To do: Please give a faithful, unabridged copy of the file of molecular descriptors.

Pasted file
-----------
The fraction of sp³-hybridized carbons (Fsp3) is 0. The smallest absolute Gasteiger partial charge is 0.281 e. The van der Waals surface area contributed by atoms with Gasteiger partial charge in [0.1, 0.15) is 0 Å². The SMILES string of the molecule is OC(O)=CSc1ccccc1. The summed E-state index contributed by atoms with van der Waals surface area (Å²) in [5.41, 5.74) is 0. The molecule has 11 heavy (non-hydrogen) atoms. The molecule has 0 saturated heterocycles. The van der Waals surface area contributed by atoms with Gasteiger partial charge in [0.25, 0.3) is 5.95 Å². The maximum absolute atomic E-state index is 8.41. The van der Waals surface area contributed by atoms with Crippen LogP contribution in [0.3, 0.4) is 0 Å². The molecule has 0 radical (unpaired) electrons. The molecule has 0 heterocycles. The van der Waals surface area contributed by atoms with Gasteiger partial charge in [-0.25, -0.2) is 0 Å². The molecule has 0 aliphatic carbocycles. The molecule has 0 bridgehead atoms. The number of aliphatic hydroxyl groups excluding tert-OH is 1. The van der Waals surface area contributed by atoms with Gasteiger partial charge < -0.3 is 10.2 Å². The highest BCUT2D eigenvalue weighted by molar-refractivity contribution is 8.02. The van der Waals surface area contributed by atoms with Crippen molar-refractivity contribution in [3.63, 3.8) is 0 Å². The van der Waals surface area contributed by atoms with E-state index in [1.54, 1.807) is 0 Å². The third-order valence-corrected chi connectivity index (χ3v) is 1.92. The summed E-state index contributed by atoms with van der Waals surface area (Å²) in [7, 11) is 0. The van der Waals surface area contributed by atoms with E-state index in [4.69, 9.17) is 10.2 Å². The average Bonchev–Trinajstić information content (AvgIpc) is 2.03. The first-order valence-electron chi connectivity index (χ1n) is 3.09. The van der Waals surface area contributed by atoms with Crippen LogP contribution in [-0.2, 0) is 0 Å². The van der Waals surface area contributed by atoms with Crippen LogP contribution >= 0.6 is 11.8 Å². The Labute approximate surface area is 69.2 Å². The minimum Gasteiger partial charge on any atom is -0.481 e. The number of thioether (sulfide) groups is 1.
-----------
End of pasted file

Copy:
The fraction of sp³-hybridized carbons (Fsp3) is 0. The smallest absolute Gasteiger partial charge is 0.281 e. The van der Waals surface area contributed by atoms with Gasteiger partial charge in [0.1, 0.15) is 0 Å². The SMILES string of the molecule is OC(O)=CSc1ccccc1. The summed E-state index contributed by atoms with van der Waals surface area (Å²) in [5.41, 5.74) is 0. The molecule has 11 heavy (non-hydrogen) atoms. The molecule has 0 saturated heterocycles. The van der Waals surface area contributed by atoms with Gasteiger partial charge in [0.25, 0.3) is 5.95 Å². The maximum absolute atomic E-state index is 8.41. The van der Waals surface area contributed by atoms with Crippen LogP contribution in [0.3, 0.4) is 0 Å². The molecule has 0 radical (unpaired) electrons. The molecule has 0 heterocycles. The van der Waals surface area contributed by atoms with Gasteiger partial charge in [-0.25, -0.2) is 0 Å². The molecule has 0 aliphatic carbocycles. The molecule has 0 bridgehead atoms. The number of aliphatic hydroxyl groups excluding tert-OH is 1. The van der Waals surface area contributed by atoms with Gasteiger partial charge < -0.3 is 10.2 Å². The highest BCUT2D eigenvalue weighted by molar-refractivity contribution is 8.02. The van der Waals surface area contributed by atoms with Crippen molar-refractivity contribution in [3.63, 3.8) is 0 Å². The van der Waals surface area contributed by atoms with E-state index in [1.54, 1.807) is 0 Å². The third-order valence-corrected chi connectivity index (χ3v) is 1.92. The summed E-state index contributed by atoms with van der Waals surface area (Å²) in [7, 11) is 0. The van der Waals surface area contributed by atoms with E-state index in [4.69, 9.17) is 10.2 Å². The average Bonchev–Trinajstić information content (AvgIpc) is 2.03. The first-order valence-electron chi connectivity index (χ1n) is 3.09. The van der Waals surface area contributed by atoms with Crippen LogP contribution in [-0.2, 0) is 0 Å². The van der Waals surface area contributed by atoms with Crippen LogP contribution >= 0.6 is 11.8 Å². The Labute approximate surface area is 69.2 Å². The minimum Gasteiger partial charge on any atom is -0.481 e. The number of thioether (sulfide) groups is 1.